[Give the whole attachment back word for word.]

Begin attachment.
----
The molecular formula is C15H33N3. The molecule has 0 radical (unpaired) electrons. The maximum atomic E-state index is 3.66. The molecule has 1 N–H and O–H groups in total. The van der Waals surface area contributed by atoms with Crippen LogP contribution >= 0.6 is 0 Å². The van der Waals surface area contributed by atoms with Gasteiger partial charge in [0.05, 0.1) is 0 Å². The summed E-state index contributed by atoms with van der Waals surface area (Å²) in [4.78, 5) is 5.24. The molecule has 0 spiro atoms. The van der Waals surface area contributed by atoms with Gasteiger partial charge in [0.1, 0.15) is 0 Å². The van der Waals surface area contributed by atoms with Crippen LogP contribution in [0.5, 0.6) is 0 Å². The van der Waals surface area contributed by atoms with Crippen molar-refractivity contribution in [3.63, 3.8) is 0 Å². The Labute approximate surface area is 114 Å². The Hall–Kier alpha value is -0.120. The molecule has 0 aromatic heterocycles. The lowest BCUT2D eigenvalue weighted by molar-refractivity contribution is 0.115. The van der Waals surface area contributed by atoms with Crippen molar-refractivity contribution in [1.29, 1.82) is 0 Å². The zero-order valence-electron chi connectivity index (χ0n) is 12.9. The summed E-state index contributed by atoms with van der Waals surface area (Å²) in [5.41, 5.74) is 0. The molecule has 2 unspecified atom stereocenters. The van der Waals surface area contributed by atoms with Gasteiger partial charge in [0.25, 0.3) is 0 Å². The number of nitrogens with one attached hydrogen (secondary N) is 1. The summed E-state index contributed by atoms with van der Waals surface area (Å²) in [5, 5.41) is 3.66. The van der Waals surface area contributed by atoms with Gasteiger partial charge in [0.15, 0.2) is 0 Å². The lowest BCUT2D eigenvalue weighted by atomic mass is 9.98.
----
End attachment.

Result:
The molecular formula is C15H33N3. The molecule has 0 radical (unpaired) electrons. The maximum atomic E-state index is 3.66. The molecule has 1 N–H and O–H groups in total. The van der Waals surface area contributed by atoms with Crippen LogP contribution >= 0.6 is 0 Å². The van der Waals surface area contributed by atoms with Gasteiger partial charge in [0.05, 0.1) is 0 Å². The summed E-state index contributed by atoms with van der Waals surface area (Å²) in [4.78, 5) is 5.24. The molecule has 0 spiro atoms. The van der Waals surface area contributed by atoms with Gasteiger partial charge in [0.1, 0.15) is 0 Å². The van der Waals surface area contributed by atoms with Crippen LogP contribution in [0.5, 0.6) is 0 Å². The van der Waals surface area contributed by atoms with Crippen molar-refractivity contribution in [3.63, 3.8) is 0 Å². The Labute approximate surface area is 114 Å². The Hall–Kier alpha value is -0.120. The molecule has 0 aromatic heterocycles. The lowest BCUT2D eigenvalue weighted by molar-refractivity contribution is 0.115. The van der Waals surface area contributed by atoms with Crippen molar-refractivity contribution in [1.29, 1.82) is 0 Å². The zero-order valence-electron chi connectivity index (χ0n) is 12.9. The summed E-state index contributed by atoms with van der Waals surface area (Å²) in [5.41, 5.74) is 0. The molecule has 2 unspecified atom stereocenters. The van der Waals surface area contributed by atoms with Gasteiger partial charge in [0.25, 0.3) is 0 Å². The number of nitrogens with one attached hydrogen (secondary N) is 1. The summed E-state index contributed by atoms with van der Waals surface area (Å²) in [5, 5.41) is 3.66. The van der Waals surface area contributed by atoms with Gasteiger partial charge in [0.15, 0.2) is 0 Å². The lowest BCUT2D eigenvalue weighted by atomic mass is 9.98.